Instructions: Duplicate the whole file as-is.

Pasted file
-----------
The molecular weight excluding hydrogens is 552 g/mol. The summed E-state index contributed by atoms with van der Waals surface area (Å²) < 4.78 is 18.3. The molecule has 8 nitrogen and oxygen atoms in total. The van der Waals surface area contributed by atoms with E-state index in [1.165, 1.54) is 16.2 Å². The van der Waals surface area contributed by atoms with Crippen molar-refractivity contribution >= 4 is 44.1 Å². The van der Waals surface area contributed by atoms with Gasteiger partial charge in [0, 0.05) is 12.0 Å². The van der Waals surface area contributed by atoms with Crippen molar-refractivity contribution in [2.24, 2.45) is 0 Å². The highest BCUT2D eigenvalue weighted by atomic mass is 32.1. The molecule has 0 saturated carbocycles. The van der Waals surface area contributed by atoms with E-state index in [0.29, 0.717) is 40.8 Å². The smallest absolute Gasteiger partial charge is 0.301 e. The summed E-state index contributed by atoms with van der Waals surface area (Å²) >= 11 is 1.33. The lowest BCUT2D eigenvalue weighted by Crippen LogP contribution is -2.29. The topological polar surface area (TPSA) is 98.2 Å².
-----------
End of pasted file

The molecular weight excluding hydrogens is 552 g/mol. The summed E-state index contributed by atoms with van der Waals surface area (Å²) < 4.78 is 18.3. The molecule has 8 nitrogen and oxygen atoms in total. The van der Waals surface area contributed by atoms with E-state index in [1.165, 1.54) is 16.2 Å². The van der Waals surface area contributed by atoms with Crippen molar-refractivity contribution >= 4 is 44.1 Å². The van der Waals surface area contributed by atoms with Gasteiger partial charge in [0, 0.05) is 12.0 Å². The van der Waals surface area contributed by atoms with Crippen molar-refractivity contribution in [2.24, 2.45) is 0 Å². The highest BCUT2D eigenvalue weighted by atomic mass is 32.1. The molecule has 0 saturated carbocycles. The van der Waals surface area contributed by atoms with E-state index in [0.29, 0.717) is 40.8 Å². The smallest absolute Gasteiger partial charge is 0.301 e. The summed E-state index contributed by atoms with van der Waals surface area (Å²) >= 11 is 1.33. The lowest BCUT2D eigenvalue weighted by Crippen LogP contribution is -2.29. The topological polar surface area (TPSA) is 98.2 Å².